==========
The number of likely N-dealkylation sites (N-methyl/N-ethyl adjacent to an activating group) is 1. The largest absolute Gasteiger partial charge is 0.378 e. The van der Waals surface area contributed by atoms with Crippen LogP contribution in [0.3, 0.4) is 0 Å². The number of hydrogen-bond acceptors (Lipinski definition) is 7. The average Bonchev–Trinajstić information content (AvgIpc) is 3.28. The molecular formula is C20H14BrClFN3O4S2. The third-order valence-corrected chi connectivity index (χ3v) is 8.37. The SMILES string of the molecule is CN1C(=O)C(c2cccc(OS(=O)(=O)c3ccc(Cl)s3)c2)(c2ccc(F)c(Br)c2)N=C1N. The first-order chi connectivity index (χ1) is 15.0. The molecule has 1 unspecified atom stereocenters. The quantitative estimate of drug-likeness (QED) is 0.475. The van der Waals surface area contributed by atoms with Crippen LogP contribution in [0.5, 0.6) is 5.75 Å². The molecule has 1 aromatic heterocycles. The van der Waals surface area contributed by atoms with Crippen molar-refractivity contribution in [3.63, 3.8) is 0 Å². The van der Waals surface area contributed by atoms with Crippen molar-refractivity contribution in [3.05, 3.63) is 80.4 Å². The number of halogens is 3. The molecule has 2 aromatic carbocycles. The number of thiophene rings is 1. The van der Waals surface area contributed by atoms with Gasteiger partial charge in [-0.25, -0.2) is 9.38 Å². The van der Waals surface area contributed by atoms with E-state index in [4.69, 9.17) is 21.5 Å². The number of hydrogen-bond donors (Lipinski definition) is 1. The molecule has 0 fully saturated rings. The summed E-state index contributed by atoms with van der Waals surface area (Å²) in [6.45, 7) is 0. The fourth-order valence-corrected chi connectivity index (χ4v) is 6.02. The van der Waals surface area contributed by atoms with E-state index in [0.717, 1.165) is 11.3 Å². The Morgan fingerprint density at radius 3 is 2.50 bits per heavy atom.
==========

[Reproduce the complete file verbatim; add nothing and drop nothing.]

The number of likely N-dealkylation sites (N-methyl/N-ethyl adjacent to an activating group) is 1. The largest absolute Gasteiger partial charge is 0.378 e. The van der Waals surface area contributed by atoms with Crippen LogP contribution in [0.3, 0.4) is 0 Å². The number of hydrogen-bond acceptors (Lipinski definition) is 7. The average Bonchev–Trinajstić information content (AvgIpc) is 3.28. The molecular formula is C20H14BrClFN3O4S2. The third-order valence-corrected chi connectivity index (χ3v) is 8.37. The SMILES string of the molecule is CN1C(=O)C(c2cccc(OS(=O)(=O)c3ccc(Cl)s3)c2)(c2ccc(F)c(Br)c2)N=C1N. The first-order chi connectivity index (χ1) is 15.0. The molecule has 1 unspecified atom stereocenters. The quantitative estimate of drug-likeness (QED) is 0.475. The van der Waals surface area contributed by atoms with Crippen LogP contribution in [0.5, 0.6) is 5.75 Å². The molecule has 1 aromatic heterocycles. The van der Waals surface area contributed by atoms with Crippen molar-refractivity contribution in [3.63, 3.8) is 0 Å². The van der Waals surface area contributed by atoms with Crippen molar-refractivity contribution in [3.05, 3.63) is 80.4 Å². The number of halogens is 3. The molecule has 2 aromatic carbocycles. The number of thiophene rings is 1. The van der Waals surface area contributed by atoms with Gasteiger partial charge in [-0.25, -0.2) is 9.38 Å². The van der Waals surface area contributed by atoms with E-state index in [4.69, 9.17) is 21.5 Å². The number of hydrogen-bond donors (Lipinski definition) is 1. The molecule has 0 fully saturated rings. The summed E-state index contributed by atoms with van der Waals surface area (Å²) in [6.45, 7) is 0. The fourth-order valence-corrected chi connectivity index (χ4v) is 6.02. The van der Waals surface area contributed by atoms with E-state index in [0.717, 1.165) is 11.3 Å². The Morgan fingerprint density at radius 3 is 2.50 bits per heavy atom.